Rev.Adv.Mater.Sci. (RAMS)
No 1, Vol. 54, 2018, pages 1-13


K.A. Padmanabhan and M. Raviathul Basariya


The present model starts with an assumption that grain/ interphase boundary sliding (GBS) that is dominant during optimal superplastic flow is slower than the accommodation processes of dislocation emission from sliding boundaries, highly localized diffusion in the boundary regions and/ or grain rotation that are present as a concomitant of the GBS process. When boundary sliding develops to a mesoscopic scale (of the order of a grain diameter or more), by the alignment of contiguous boundaries, plane interface formation / mesoscopic boundary sliding is observed. Significant and simultaneous sliding along different plane interfaces and their interconnection can lead to large scale deformation and superplasticity. The accommodation steps, being faster than GBS, do not enter the strain rate equation. Mathematical development of these ideas using transition state theory results in a transcendental strain rate equation for steady state optimal superplastic flow, which when solved numerically helps one to describe the phenomenon quantitatively in terms of two constants, the activation energy for the rate controlling process, ΔF0 and the threshold stress needed to be overcome for the commencement of mesoscopic boundary sliding, σ0.The analysis also explains quantitatively texture randomization as a function of superplastic strain.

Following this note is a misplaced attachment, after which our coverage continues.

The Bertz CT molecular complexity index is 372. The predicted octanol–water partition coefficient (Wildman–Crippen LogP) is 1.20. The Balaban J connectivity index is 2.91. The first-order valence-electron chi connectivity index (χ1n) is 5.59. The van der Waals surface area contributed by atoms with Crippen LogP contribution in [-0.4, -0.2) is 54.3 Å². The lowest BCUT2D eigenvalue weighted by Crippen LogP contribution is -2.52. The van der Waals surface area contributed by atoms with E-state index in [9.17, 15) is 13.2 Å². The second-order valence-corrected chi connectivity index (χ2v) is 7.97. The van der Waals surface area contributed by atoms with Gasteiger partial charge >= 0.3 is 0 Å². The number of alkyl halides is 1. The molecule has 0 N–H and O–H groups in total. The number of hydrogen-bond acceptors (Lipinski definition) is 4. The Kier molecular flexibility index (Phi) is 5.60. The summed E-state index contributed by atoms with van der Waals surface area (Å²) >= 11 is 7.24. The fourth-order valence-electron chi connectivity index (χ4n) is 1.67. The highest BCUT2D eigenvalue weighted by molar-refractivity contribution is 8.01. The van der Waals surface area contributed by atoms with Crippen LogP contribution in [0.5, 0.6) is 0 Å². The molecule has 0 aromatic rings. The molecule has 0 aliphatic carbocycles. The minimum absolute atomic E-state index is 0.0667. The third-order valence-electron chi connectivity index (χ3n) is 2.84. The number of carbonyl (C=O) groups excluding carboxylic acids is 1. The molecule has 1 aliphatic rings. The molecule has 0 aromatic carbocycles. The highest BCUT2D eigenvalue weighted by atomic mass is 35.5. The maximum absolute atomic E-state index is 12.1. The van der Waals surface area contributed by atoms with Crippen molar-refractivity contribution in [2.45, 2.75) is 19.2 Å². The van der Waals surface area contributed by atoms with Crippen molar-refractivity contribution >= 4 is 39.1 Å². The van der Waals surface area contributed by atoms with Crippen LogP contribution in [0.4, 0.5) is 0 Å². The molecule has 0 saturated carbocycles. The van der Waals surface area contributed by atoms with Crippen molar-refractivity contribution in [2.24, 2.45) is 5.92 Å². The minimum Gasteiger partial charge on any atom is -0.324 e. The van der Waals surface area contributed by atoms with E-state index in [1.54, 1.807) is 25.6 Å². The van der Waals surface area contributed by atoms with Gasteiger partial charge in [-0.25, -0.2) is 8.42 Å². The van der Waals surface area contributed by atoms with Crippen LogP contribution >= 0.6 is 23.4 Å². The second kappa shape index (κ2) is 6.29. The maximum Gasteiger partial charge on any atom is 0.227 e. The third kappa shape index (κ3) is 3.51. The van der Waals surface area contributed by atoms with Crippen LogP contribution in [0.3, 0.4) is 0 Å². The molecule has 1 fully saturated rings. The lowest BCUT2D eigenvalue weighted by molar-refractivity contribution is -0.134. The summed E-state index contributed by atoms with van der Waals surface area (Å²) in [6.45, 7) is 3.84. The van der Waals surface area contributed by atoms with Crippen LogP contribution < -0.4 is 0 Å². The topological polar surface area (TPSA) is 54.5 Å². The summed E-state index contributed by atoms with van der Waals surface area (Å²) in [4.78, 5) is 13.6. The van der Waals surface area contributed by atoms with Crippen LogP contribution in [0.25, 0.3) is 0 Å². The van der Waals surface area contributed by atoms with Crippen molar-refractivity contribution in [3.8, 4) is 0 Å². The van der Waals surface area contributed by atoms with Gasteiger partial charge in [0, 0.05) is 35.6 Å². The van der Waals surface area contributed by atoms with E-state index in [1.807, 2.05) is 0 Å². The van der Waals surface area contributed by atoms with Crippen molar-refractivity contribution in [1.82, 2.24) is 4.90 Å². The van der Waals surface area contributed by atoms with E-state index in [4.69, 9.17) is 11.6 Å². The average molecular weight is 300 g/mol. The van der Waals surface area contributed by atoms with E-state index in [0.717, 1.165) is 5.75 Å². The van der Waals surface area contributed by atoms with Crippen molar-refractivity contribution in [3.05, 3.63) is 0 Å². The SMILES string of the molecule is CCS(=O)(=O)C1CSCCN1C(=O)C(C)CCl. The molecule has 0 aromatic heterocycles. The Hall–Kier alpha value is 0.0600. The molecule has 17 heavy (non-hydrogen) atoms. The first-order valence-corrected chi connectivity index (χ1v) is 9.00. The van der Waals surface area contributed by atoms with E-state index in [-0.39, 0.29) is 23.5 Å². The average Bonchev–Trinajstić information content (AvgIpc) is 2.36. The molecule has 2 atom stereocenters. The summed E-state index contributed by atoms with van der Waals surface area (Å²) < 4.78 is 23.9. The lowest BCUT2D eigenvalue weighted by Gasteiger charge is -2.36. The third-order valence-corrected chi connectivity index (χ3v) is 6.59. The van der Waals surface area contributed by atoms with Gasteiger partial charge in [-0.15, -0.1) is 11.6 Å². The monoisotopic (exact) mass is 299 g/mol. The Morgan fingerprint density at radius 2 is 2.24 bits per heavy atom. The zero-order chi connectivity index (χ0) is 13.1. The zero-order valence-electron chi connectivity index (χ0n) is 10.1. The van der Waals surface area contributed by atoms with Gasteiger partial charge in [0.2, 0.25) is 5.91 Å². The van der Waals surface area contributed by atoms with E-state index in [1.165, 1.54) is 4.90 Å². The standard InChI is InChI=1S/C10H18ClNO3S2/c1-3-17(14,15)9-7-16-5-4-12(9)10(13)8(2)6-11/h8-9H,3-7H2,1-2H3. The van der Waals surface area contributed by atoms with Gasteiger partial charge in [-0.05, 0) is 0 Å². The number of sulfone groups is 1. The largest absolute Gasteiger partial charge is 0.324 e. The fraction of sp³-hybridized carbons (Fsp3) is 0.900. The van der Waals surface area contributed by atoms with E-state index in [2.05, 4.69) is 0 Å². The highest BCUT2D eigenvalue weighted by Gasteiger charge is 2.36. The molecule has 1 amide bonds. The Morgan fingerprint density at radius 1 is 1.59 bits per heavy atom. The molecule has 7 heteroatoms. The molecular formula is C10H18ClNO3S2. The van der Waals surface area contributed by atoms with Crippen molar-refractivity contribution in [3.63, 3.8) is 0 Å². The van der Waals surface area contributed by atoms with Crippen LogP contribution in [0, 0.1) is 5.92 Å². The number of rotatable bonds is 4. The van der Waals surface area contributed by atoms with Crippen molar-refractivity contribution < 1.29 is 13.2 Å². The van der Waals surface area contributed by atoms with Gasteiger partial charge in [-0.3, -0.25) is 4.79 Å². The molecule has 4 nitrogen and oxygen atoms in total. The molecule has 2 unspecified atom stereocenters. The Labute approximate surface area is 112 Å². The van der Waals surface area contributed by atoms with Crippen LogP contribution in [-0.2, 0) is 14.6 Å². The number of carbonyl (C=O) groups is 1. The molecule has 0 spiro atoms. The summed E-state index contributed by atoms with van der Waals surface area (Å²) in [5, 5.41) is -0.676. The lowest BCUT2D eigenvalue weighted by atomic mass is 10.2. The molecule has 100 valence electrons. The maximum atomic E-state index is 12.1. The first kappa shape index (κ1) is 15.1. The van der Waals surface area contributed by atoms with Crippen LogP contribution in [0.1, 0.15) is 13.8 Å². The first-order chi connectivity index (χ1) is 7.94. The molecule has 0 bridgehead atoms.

It is also pointed out, without going into details, that recently the problem has been reduced to FOUR "universal" constants, viz. the mean strain associated with a unit boundary sliding event γ0, specific grain boundary energy γB, which is assumed to be isotropic, N the average number of boundaries that align to form a plane interface during mesoscopic boundary sliding and "a" a grain-size- and shape- dependent constant that obeys the condition 0 < a < 0.5, in terms of which one can account for superplasticity in any material. In combination with the regression equations popularized by Frost and Ashby to predict the shear modulus of any material at any temperature, these four constants allow one to predict the steady state strain rate of any structurally superplastic material accurately, including those whose superplastic response is not considered for the analysis. The details of the last mentioned result, which are unpublished, will be presented elsewhere.

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